The NDA government’s Swachh Survekshan, the ranking system for clean cities, was rolled out four years ago as the answer to a problem that municipal law failed to solve. Sanitation and public health are responsibilities of State governments, and it is no secret that they have spectacularly failed at managing growing volumes of municipal and hazardous waste. The problem has only been compounded by the absence of plans that take a holistic view of housing, sanitation, water supply, waste management and transport. Ahead of the launch of Swachh Survekshan 2020 , the Union Ministry of Housing and Urban Affairs is once again trying to stir up competition among cities, by pre-ranking them for their performance during 2019 and assigning points to be added this year. As an idea, unleashing the competitive spirit among States may seem appealing, but in reality, the problems confronting urban India require large-scale infrastructure creation, full adherence to legal requirements on waste management, and transparent technical audits. Many cities remain clueless on handling their waste, one shocking example being the rising mountain of garbage at the Ghazipur landfill in Delhi . Ironically, Bhopal, which figures among the top five cleanest cities under the just-released list, continues to live with the effects of the gas disaster of 1984. Ranks and prizes clearly cannot solve the national waste management crisis.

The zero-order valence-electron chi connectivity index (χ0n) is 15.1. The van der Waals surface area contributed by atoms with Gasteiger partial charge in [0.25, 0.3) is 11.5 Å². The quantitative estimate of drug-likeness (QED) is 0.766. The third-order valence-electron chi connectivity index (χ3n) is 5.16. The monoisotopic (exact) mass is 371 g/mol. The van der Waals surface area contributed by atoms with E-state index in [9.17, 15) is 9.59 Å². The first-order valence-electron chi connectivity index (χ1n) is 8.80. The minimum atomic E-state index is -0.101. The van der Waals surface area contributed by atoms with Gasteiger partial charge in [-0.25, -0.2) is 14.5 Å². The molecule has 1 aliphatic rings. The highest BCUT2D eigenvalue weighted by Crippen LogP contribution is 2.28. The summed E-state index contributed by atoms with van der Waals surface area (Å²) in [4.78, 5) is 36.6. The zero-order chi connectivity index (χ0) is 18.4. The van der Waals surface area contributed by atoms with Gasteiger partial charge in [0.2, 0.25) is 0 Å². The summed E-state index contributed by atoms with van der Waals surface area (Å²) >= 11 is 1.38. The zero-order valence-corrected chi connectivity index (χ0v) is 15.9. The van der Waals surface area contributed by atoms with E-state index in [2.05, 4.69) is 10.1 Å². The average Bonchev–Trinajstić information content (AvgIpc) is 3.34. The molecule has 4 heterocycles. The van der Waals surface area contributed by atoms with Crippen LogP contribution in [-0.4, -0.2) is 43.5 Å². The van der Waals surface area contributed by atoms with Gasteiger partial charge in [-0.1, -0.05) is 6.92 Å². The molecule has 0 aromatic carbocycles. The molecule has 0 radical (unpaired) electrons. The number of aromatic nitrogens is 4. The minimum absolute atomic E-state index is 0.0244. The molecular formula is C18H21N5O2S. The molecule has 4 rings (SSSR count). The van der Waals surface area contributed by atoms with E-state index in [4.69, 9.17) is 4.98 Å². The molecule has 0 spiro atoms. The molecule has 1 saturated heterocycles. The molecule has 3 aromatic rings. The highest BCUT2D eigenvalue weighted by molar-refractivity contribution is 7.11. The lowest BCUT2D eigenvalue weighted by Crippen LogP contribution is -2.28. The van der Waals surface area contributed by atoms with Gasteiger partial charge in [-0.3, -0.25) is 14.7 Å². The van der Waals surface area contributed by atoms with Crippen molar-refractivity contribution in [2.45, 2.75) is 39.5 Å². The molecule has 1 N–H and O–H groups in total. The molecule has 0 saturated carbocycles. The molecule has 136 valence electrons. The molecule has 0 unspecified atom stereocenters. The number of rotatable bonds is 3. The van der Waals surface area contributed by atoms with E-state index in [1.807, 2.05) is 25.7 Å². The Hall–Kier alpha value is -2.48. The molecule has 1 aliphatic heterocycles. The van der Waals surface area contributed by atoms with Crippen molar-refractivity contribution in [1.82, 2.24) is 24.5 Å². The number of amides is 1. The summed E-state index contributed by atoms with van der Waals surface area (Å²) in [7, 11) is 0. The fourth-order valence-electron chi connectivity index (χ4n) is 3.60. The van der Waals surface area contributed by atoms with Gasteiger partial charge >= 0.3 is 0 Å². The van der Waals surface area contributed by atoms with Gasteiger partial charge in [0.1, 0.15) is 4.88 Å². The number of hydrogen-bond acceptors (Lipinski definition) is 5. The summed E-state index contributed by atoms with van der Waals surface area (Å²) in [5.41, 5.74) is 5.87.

Looking ahead to the next edition of the Survekshan, the Urban Affairs Ministry has identified ambitious targets: “100% processing and safe disposal of waste, complete faecal sludge and septage management, and wastewater treatment and reuse.” These are major tasks. The Ministry has also sanctioned funds under the Atal Mission for Rejuvenation and Urban Transformation (AMRUT) to help States set up facilities necessary to manage waste. States should ask for extended funding under such schemes to create the infrastructure for a future-focused clean-up and, simultaneously, institute measures to reduce waste. The emphasis worldwide is on creating a circular economy centred at the principle of material recovery from all kinds of waste, reuse, recycling and reduced pressure on natural resources. A sound ranking of cities and towns would naturally give the highest weightage to this dimension of sustainable management, replacing symbolism with an environmentally sound approach. Such rigour in policy formulation can make the Centre’s goal of eliminating single-use plastic by 2022 seem more realistic, and industry would find a compelling reason to switch to alternatives. Retooling Swachh Survekshan 2020 to go beyond perception management and adopt sustainability is essential to make it a genuine contest.